The Windmills HistoryCutaway Diagram

The tower, of five floors, was built by bricklayer Thomas Honeysett, of Herstmonceux from bricks believed to have been made in an adjoining field. The machinery was fitted by Stephen Neve, a millwright from Heathfield. The whole Mill cost £2,700. The firm of Neve was famous for their Smock mills and Stone Cross would appear to be the only Tower Mill they fitted out. The quality of workmanship is of the highest order.

The ironwork was supplied by the Phoenix iron foundry in Lewes and it is claimed that this Mill has more ironwork than any other Mill in the country.

The mill includes two pairs of Derbyshire Peak stones largely used for grinding barley and oats for animal food, and a French-built pair of burr-stones for flour production.

Power is derived from the wind driving the patent sweeps, which span some 64 feet (19.5m) and the driving speed is controlled by adjusting the angle of closure of the 174 shutters. One pair of sweeps was removed as a result of a severe gale in 1928 but the Mill continued to work up until the early 1940s.

During World War II the Mill was taken over by the Army and used as an observation post, with a gun being mounted on the re-inforced roof of the roundel. In 1952 English Heritage adjudged the building to be worthy of a Grade II* Listing and then in the early 1960's the Mill was sold out of the Dallaway family to Mr. John Glessing, a local landowner, who obtained planning permission for the Windmill to be converted into private accommodation.

Fortunately for us, the conversion did not proceed and Mr. Ron Hall bought the Mill two years later with a view to restoration. The work proved to be both time-consuming and costly, and when Mr. Hall died there was still much work to be done. In 1994 discussions took place between the Hall family, local campaigners and the Sussex Mills' Group in conjunction with Wealden District Council.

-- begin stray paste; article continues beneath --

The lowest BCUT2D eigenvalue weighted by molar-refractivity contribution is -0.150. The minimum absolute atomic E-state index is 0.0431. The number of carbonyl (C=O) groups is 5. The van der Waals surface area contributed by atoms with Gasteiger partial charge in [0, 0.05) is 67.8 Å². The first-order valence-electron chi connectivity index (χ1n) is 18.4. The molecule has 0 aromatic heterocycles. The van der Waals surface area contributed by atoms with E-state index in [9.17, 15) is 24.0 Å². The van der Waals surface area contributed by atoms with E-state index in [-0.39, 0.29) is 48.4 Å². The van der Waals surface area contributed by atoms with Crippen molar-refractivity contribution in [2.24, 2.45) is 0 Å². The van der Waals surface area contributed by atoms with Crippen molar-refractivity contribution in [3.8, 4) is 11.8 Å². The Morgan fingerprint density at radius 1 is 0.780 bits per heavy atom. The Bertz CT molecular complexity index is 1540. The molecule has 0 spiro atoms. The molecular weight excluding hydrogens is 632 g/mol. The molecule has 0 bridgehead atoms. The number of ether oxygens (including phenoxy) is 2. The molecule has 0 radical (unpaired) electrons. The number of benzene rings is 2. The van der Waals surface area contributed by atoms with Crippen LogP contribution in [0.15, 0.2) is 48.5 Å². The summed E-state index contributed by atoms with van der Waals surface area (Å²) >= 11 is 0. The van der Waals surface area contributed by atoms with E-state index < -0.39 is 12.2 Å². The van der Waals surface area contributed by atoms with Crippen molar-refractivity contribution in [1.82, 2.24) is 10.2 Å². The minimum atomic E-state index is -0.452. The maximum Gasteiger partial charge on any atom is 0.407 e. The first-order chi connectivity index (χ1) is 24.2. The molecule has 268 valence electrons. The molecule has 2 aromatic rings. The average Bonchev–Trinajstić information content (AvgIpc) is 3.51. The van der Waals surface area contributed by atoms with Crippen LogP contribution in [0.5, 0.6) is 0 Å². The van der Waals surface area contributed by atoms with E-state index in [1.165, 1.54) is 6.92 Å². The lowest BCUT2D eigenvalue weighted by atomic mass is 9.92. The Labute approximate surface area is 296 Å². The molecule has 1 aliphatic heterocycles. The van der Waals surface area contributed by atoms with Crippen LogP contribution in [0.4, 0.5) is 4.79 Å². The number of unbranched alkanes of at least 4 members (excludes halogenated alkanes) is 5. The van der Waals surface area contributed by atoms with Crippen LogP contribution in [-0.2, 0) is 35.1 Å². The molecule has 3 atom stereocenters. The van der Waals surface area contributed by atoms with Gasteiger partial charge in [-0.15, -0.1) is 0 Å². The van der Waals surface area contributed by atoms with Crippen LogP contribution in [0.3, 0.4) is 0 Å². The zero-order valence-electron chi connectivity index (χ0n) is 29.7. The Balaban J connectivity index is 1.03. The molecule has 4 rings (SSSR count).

This produced a solution to safeguard the future of the Mill whereby a charitable trust should be formed and ownership of the Listed Building given over to the Trust for restoration and preservation in perpetuity. Stone Cross Mill Trust was formed in 1994 and transfer of the ownership of the Mill was completed in November 1995. Charity Status was granted at the beginning of 1996 and the serious business of fund raising began.

In 1998 the Heritage Lottery Fund awarded the Trust a grant equal to 75% of the estimated total cost of the restoration with the remainder to be found by Stone Cross Mill Trust. At this time it was the highest single grant awarded by the HLF for mill restoration in the South of England.

The first phase of the work was the restoration of the mill tower and machinery, which commenced in November 1998 with a contract being awarded to the Chiltern Partnership (an internationally recognised firm of millwrights). Work continued on site and at the millwrights' works. The restored cap and associated machinery were fitted in August 1999, and the new sweeps the following month. This part of the restoration was completed in February 2000, when the Mill worked for the first time in 60 years and produced flour.

Pre RenovationExtensive and essential repair work was undertaken on the Cap, Sweeps, Stocks and Fan Stage at the end of 2012. Most of this work was undertaken by our Volunteer maintenance team, who worked tirelessly over two years to overhaul these essential parts of the Mill. Sussex Sand Blasters kindly cleaned the tower, and applied a sealant and final coat of paint.
On the 6th and 7th November 2012 the Cap, Sweeps, Stocks and Fan stage were successfully installed and the Windmill looks magnificent. The View of Stone Cross Windmill is for all to admire. The Trust owes a debt of gratitude to all the team who had volunteered their time and energy to complete this mammoth task.

To date Stone Cross Mill Trust has spent in excess of £10,000 and there is still more work to be completed.

Stone Cross Tower Mill is a fully working windmill producing whole meal flour for public sale and local businesses. Flour can be purchased from the Mill Store.

Last Updated 16/04/2018